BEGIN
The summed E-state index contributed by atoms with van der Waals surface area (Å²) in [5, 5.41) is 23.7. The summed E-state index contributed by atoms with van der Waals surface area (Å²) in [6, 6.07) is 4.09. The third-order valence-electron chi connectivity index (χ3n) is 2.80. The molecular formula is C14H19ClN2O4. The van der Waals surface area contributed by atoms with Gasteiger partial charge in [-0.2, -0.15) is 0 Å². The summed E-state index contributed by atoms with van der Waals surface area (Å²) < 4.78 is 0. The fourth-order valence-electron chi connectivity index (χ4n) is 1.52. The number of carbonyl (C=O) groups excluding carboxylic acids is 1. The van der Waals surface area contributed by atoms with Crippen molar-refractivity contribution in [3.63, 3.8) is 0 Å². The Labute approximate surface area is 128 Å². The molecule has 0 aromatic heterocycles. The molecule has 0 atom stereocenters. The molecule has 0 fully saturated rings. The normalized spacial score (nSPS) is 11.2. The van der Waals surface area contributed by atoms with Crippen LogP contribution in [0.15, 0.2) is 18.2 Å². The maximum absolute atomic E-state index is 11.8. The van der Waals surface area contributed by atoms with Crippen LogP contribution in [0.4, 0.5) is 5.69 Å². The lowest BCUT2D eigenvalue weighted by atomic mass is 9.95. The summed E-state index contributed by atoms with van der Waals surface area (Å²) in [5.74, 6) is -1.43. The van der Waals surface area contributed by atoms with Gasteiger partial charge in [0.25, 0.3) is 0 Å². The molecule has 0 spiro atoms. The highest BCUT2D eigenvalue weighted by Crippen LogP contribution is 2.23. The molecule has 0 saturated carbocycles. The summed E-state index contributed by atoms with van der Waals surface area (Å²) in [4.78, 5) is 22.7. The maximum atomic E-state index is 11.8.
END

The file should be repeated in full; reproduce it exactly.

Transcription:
The summed E-state index contributed by atoms with van der Waals surface area (Å²) in [5, 5.41) is 23.7. The summed E-state index contributed by atoms with van der Waals surface area (Å²) in [6, 6.07) is 4.09. The third-order valence-electron chi connectivity index (χ3n) is 2.80. The molecular formula is C14H19ClN2O4. The van der Waals surface area contributed by atoms with Gasteiger partial charge in [-0.2, -0.15) is 0 Å². The summed E-state index contributed by atoms with van der Waals surface area (Å²) < 4.78 is 0. The fourth-order valence-electron chi connectivity index (χ4n) is 1.52. The number of carbonyl (C=O) groups excluding carboxylic acids is 1. The van der Waals surface area contributed by atoms with Crippen molar-refractivity contribution in [3.63, 3.8) is 0 Å². The Labute approximate surface area is 128 Å². The molecule has 0 aromatic heterocycles. The molecule has 0 atom stereocenters. The molecule has 0 fully saturated rings. The normalized spacial score (nSPS) is 11.2. The van der Waals surface area contributed by atoms with Crippen LogP contribution in [0.15, 0.2) is 18.2 Å². The maximum absolute atomic E-state index is 11.8. The van der Waals surface area contributed by atoms with Crippen LogP contribution in [0.4, 0.5) is 5.69 Å². The lowest BCUT2D eigenvalue weighted by atomic mass is 9.95. The summed E-state index contributed by atoms with van der Waals surface area (Å²) in [5.74, 6) is -1.43. The van der Waals surface area contributed by atoms with Gasteiger partial charge in [0.25, 0.3) is 0 Å². The molecule has 0 spiro atoms. The highest BCUT2D eigenvalue weighted by Crippen LogP contribution is 2.23. The molecule has 0 saturated carbocycles. The summed E-state index contributed by atoms with van der Waals surface area (Å²) in [4.78, 5) is 22.7. The maximum atomic E-state index is 11.8.